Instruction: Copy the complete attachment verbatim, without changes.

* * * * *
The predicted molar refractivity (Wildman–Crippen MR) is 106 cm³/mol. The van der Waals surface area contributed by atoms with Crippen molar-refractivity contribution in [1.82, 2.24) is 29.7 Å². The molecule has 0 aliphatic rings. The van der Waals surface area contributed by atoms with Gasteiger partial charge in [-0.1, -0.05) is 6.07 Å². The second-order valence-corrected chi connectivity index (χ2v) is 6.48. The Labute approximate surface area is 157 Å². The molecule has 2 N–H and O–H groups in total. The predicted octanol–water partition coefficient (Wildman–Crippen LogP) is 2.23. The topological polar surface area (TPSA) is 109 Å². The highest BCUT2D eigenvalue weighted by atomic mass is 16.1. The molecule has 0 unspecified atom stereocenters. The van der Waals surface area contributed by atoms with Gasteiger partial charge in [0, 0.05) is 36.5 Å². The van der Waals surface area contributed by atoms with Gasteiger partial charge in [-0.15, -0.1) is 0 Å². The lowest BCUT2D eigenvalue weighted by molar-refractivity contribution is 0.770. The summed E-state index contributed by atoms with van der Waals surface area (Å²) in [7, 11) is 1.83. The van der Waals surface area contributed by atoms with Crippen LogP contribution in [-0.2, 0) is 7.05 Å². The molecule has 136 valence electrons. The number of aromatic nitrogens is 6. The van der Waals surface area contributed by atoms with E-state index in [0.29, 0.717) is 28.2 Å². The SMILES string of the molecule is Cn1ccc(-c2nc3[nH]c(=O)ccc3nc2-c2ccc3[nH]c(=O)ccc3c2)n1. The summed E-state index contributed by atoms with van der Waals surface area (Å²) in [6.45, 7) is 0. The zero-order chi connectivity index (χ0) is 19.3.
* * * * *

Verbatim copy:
The predicted molar refractivity (Wildman–Crippen MR) is 106 cm³/mol. The van der Waals surface area contributed by atoms with Crippen molar-refractivity contribution in [1.82, 2.24) is 29.7 Å². The molecule has 0 aliphatic rings. The van der Waals surface area contributed by atoms with Gasteiger partial charge in [-0.1, -0.05) is 6.07 Å². The second-order valence-corrected chi connectivity index (χ2v) is 6.48. The Labute approximate surface area is 157 Å². The molecule has 2 N–H and O–H groups in total. The predicted octanol–water partition coefficient (Wildman–Crippen LogP) is 2.23. The topological polar surface area (TPSA) is 109 Å². The highest BCUT2D eigenvalue weighted by atomic mass is 16.1. The molecule has 0 unspecified atom stereocenters. The van der Waals surface area contributed by atoms with Gasteiger partial charge in [0, 0.05) is 36.5 Å². The van der Waals surface area contributed by atoms with Gasteiger partial charge in [-0.15, -0.1) is 0 Å². The lowest BCUT2D eigenvalue weighted by molar-refractivity contribution is 0.770. The summed E-state index contributed by atoms with van der Waals surface area (Å²) in [7, 11) is 1.83. The van der Waals surface area contributed by atoms with Crippen LogP contribution in [-0.2, 0) is 7.05 Å². The molecule has 136 valence electrons. The number of aromatic nitrogens is 6. The van der Waals surface area contributed by atoms with E-state index in [0.29, 0.717) is 28.2 Å². The SMILES string of the molecule is Cn1ccc(-c2nc3[nH]c(=O)ccc3nc2-c2ccc3[nH]c(=O)ccc3c2)n1. The summed E-state index contributed by atoms with van der Waals surface area (Å²) in [6.45, 7) is 0. The zero-order chi connectivity index (χ0) is 19.3.